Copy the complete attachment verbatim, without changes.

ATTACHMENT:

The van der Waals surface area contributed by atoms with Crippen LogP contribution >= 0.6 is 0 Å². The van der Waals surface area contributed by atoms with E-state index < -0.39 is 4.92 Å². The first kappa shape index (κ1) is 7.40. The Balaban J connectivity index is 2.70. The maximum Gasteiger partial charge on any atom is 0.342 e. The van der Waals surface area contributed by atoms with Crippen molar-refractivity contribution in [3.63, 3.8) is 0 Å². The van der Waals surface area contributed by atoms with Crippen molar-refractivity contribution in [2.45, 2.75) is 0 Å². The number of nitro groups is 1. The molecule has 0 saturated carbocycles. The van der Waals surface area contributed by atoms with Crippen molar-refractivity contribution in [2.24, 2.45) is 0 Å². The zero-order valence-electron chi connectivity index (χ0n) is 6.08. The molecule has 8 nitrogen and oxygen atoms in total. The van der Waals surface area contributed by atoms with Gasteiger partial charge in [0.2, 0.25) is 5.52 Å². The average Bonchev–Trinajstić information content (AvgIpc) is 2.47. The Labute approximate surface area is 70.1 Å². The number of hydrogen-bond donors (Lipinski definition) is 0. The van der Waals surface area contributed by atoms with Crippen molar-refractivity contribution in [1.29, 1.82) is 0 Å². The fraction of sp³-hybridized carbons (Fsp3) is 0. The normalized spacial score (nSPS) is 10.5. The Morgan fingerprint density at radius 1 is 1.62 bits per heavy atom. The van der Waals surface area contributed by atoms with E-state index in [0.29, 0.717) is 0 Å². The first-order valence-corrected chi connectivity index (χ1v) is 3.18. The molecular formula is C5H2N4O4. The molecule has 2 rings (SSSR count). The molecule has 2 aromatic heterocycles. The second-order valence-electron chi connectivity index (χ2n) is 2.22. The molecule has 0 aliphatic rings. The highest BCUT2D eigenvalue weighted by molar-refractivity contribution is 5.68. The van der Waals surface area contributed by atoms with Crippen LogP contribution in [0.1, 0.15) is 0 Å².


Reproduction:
The van der Waals surface area contributed by atoms with Crippen LogP contribution >= 0.6 is 0 Å². The van der Waals surface area contributed by atoms with E-state index < -0.39 is 4.92 Å². The first kappa shape index (κ1) is 7.40. The Balaban J connectivity index is 2.70. The maximum Gasteiger partial charge on any atom is 0.342 e. The van der Waals surface area contributed by atoms with Crippen molar-refractivity contribution in [3.63, 3.8) is 0 Å². The van der Waals surface area contributed by atoms with Crippen molar-refractivity contribution in [2.45, 2.75) is 0 Å². The number of nitro groups is 1. The molecule has 0 saturated carbocycles. The van der Waals surface area contributed by atoms with Crippen molar-refractivity contribution in [2.24, 2.45) is 0 Å². The zero-order valence-electron chi connectivity index (χ0n) is 6.08. The molecule has 8 nitrogen and oxygen atoms in total. The van der Waals surface area contributed by atoms with Gasteiger partial charge in [0.2, 0.25) is 5.52 Å². The average Bonchev–Trinajstić information content (AvgIpc) is 2.47. The Labute approximate surface area is 70.1 Å². The number of hydrogen-bond donors (Lipinski definition) is 0. The van der Waals surface area contributed by atoms with Crippen molar-refractivity contribution in [1.29, 1.82) is 0 Å². The fraction of sp³-hybridized carbons (Fsp3) is 0. The normalized spacial score (nSPS) is 10.5. The Morgan fingerprint density at radius 1 is 1.62 bits per heavy atom. The van der Waals surface area contributed by atoms with E-state index in [0.29, 0.717) is 0 Å². The first-order valence-corrected chi connectivity index (χ1v) is 3.18. The molecular formula is C5H2N4O4. The molecule has 2 rings (SSSR count). The molecule has 2 aromatic heterocycles. The second-order valence-electron chi connectivity index (χ2n) is 2.22. The molecule has 0 aliphatic rings. The highest BCUT2D eigenvalue weighted by molar-refractivity contribution is 5.68. The van der Waals surface area contributed by atoms with Crippen LogP contribution in [0.1, 0.15) is 0 Å².